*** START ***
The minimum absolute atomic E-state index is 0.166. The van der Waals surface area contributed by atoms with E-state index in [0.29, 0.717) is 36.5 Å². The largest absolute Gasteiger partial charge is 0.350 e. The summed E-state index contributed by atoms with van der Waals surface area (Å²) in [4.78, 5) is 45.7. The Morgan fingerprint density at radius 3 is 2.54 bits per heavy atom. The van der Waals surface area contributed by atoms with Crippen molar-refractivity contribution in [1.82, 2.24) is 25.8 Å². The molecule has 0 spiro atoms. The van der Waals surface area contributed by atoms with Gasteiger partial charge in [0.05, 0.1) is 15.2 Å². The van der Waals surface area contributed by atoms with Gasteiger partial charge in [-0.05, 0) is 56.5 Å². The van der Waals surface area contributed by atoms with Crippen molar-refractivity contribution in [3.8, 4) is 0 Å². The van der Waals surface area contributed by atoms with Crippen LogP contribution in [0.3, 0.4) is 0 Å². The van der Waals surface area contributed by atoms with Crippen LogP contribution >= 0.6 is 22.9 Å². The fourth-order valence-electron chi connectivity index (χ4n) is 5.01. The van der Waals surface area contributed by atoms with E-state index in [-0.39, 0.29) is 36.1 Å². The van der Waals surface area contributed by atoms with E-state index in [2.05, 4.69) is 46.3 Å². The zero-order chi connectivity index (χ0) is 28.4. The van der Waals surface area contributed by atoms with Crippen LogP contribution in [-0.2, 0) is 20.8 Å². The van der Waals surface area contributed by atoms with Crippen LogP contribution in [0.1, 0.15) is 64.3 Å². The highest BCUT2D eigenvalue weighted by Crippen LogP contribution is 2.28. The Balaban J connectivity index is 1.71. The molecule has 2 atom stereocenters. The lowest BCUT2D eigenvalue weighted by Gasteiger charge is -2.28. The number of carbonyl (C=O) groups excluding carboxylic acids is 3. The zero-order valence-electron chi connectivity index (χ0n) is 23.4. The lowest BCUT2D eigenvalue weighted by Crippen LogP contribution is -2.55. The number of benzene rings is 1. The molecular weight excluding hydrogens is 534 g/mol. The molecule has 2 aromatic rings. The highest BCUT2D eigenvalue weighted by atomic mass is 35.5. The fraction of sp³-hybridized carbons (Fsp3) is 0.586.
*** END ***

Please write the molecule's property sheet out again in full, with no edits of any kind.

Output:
The minimum absolute atomic E-state index is 0.166. The van der Waals surface area contributed by atoms with E-state index in [0.29, 0.717) is 36.5 Å². The largest absolute Gasteiger partial charge is 0.350 e. The summed E-state index contributed by atoms with van der Waals surface area (Å²) in [4.78, 5) is 45.7. The Morgan fingerprint density at radius 3 is 2.54 bits per heavy atom. The van der Waals surface area contributed by atoms with Crippen molar-refractivity contribution in [1.82, 2.24) is 25.8 Å². The molecule has 0 spiro atoms. The van der Waals surface area contributed by atoms with Gasteiger partial charge in [0.05, 0.1) is 15.2 Å². The van der Waals surface area contributed by atoms with Gasteiger partial charge in [-0.05, 0) is 56.5 Å². The van der Waals surface area contributed by atoms with Crippen molar-refractivity contribution in [3.8, 4) is 0 Å². The van der Waals surface area contributed by atoms with Crippen LogP contribution in [0.3, 0.4) is 0 Å². The van der Waals surface area contributed by atoms with Crippen LogP contribution >= 0.6 is 22.9 Å². The fourth-order valence-electron chi connectivity index (χ4n) is 5.01. The van der Waals surface area contributed by atoms with E-state index in [-0.39, 0.29) is 36.1 Å². The van der Waals surface area contributed by atoms with E-state index in [2.05, 4.69) is 46.3 Å². The zero-order chi connectivity index (χ0) is 28.4. The van der Waals surface area contributed by atoms with Crippen LogP contribution in [-0.2, 0) is 20.8 Å². The van der Waals surface area contributed by atoms with Crippen LogP contribution in [0.1, 0.15) is 64.3 Å². The highest BCUT2D eigenvalue weighted by Crippen LogP contribution is 2.28. The Balaban J connectivity index is 1.71. The molecule has 2 atom stereocenters. The lowest BCUT2D eigenvalue weighted by Gasteiger charge is -2.28. The number of carbonyl (C=O) groups excluding carboxylic acids is 3. The zero-order valence-electron chi connectivity index (χ0n) is 23.4. The lowest BCUT2D eigenvalue weighted by Crippen LogP contribution is -2.55. The number of benzene rings is 1. The molecular weight excluding hydrogens is 534 g/mol. The molecule has 2 aromatic rings. The highest BCUT2D eigenvalue weighted by atomic mass is 35.5. The fraction of sp³-hybridized carbons (Fsp3) is 0.586.